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Bank Of America Boasts About Its Poor HAMP Performance

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Bank of America executive Rebecca Mairone, in response to calls for the federal government to put the nation's largest bank into receivership, is boasting that Bank of America has performed well under the Obama administration's Home Affordable Modification Program.

"Bank of America has completed nearly 700,000 permanent modifications including more than 85,000 under the government's HAMP program -- the most of any servicer," writes Mairone, after noting that 85 percent of its seriously delinquent loans came from Countrywide, which it acquired "at a time when failure of that company would have been devastating to the economy, the markets, and millions of homeowners."

As of the Treasury Department's most recent report on servicer performance under HAMP, Bank of America had 78,905 permanent modifications -- indeed more than any other servicer. But Treasury estimates that the bank has a pool of 375,168 eligible 60-day-plus delinquent loans -- far more than any other servicer.

That means Bank of America has granted HAMP mods to about 21 percent of potential eligible borrowers. The other Big Four banks have done better: Citigroup has granted permanent modifications to 44 percent of potentially eligible borrowers. For Wells Fargo, it's 37 percent, and for JPMorgan Chase, it's 32 percent.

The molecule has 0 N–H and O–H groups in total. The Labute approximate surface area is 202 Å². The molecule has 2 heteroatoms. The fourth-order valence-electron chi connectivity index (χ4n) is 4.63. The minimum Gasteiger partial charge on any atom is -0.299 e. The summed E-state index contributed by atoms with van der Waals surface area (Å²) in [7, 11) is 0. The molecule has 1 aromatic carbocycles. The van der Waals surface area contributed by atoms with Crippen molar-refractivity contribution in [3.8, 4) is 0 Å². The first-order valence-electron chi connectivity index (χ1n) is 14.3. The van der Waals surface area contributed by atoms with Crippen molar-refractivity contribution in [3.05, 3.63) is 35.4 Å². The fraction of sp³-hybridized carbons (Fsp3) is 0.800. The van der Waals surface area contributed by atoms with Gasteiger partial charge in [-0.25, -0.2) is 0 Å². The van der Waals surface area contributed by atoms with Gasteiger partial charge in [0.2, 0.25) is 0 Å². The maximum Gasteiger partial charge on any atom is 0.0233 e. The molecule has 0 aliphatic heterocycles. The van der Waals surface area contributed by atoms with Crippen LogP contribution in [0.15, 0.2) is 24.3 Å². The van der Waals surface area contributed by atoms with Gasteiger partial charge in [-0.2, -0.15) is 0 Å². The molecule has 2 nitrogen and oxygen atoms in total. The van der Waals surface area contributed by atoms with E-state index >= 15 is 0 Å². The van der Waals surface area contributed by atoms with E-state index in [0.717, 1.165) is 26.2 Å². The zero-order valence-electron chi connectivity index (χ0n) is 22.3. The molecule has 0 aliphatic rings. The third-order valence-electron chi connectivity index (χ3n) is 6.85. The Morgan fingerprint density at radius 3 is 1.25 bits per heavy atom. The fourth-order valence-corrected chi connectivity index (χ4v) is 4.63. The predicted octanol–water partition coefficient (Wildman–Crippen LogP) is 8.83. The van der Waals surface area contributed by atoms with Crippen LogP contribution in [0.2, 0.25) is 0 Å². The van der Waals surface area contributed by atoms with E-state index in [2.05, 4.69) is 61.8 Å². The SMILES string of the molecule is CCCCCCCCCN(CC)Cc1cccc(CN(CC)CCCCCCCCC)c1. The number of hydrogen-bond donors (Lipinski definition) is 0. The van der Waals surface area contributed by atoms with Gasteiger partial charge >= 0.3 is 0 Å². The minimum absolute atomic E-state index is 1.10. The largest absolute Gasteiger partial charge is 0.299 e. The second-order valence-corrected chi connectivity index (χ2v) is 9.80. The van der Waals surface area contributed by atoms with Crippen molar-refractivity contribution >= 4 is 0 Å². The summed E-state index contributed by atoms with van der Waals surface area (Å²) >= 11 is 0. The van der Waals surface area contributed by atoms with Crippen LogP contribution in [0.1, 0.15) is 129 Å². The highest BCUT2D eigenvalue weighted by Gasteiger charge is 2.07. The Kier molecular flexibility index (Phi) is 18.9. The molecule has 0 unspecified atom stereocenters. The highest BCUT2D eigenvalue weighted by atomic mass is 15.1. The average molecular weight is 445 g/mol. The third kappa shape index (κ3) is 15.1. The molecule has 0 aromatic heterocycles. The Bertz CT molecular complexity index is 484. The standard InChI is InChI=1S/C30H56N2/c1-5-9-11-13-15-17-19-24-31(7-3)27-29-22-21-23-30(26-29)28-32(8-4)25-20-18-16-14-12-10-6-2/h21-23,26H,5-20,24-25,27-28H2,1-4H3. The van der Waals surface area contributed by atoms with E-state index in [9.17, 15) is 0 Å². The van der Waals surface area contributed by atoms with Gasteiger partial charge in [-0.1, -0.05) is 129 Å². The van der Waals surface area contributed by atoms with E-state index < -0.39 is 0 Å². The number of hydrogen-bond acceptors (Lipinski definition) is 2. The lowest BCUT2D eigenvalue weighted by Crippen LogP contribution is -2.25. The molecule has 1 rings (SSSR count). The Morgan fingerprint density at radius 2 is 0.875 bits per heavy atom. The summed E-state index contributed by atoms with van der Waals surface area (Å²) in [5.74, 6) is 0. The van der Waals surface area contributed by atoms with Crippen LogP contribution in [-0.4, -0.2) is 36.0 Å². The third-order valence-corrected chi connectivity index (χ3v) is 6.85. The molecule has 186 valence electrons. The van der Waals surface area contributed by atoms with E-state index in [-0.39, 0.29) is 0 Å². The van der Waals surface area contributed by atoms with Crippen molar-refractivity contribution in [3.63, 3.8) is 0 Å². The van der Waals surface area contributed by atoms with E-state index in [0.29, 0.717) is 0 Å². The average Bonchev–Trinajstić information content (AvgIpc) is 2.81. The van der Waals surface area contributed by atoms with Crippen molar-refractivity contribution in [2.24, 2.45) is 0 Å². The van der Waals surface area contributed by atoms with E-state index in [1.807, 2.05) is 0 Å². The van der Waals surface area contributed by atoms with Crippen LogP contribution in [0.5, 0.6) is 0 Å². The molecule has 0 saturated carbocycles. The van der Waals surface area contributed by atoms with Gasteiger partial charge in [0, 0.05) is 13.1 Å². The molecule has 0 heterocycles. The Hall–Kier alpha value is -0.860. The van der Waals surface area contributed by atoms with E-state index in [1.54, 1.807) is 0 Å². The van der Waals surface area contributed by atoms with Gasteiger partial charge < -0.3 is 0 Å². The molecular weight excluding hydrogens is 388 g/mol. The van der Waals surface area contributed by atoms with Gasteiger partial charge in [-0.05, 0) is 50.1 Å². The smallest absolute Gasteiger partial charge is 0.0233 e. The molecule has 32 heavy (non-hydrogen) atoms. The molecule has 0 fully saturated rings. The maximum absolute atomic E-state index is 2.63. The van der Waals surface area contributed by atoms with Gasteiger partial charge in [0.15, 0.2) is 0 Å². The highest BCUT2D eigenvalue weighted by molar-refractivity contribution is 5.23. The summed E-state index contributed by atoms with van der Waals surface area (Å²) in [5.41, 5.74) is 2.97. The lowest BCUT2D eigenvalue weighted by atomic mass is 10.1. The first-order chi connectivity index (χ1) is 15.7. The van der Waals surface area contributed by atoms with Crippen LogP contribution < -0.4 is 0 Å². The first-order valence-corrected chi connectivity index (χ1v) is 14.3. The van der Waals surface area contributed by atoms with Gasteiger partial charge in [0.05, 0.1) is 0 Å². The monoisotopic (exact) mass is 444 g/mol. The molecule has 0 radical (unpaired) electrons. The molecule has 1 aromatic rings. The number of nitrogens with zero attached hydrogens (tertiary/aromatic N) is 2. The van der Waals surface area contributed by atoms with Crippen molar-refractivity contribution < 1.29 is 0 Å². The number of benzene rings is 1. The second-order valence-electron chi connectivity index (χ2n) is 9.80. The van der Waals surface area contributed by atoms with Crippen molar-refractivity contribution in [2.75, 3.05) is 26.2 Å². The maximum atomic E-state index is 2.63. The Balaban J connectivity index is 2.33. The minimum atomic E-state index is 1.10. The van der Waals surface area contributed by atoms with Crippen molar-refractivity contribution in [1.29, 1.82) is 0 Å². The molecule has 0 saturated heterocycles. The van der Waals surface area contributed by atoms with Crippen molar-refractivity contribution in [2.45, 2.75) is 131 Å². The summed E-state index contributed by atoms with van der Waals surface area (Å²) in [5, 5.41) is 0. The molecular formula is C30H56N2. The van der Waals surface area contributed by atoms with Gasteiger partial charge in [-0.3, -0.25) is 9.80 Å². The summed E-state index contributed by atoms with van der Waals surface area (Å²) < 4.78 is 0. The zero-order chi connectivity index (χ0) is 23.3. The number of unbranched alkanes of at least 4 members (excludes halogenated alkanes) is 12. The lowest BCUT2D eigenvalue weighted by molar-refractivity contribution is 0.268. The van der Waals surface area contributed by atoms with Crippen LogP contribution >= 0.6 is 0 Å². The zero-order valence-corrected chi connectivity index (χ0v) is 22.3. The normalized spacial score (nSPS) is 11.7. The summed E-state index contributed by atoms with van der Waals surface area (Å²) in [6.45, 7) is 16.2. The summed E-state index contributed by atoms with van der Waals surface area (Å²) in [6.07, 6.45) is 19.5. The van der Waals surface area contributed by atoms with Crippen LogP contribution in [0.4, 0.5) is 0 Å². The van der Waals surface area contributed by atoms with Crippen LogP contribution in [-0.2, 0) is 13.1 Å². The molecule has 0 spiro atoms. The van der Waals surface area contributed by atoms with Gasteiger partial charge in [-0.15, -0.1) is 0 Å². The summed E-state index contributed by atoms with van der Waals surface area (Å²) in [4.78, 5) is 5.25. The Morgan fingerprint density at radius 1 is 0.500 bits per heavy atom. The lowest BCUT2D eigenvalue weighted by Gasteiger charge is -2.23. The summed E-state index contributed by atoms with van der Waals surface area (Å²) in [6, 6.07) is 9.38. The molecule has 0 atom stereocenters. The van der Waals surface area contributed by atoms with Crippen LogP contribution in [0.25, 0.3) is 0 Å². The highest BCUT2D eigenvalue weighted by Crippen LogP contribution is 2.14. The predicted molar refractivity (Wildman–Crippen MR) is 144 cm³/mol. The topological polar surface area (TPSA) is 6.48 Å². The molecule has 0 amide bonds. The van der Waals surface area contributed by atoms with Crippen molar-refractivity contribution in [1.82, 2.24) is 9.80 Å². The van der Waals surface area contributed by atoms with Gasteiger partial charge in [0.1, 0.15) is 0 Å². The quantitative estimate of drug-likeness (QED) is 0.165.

HAMP is supposed to give borrowers who are in default or at risk of default a chance to modify their mortgages and reduce monthly payments, usually by $500. Eligible borrowers are put into three-month trial modifications, and if they make their payments the trial mod is supposed to become "permanent" for five years. But HAMP is notorious for lengthy trials that confuse borrowers and in some cases make their situations worse.

Of the 76,500 HAMP trials that have dragged on for longer than six months, 32,444 -- or 42 percent -- belong to Bank of America.

Forty-two percent of the 524,695 homeowners who've had their trial modifications canceled by one of the eight largest servicers have been granted an alternate modification. That's the case for just 26 percent of Bank of America's trial cancellations. And the Big Eight have granted alternate mods to 30 percent of people rejected from HAMP trials. Only 13 percent of Bank of America's HAMP trial rejects have had such luck.

"We don't claim perfection and will address mistakes quickly when they arise," Mairone wrote, "but Bank of America is doing all we can to keep people in their homes, or ensure a fair, consistent process if that is not possible."

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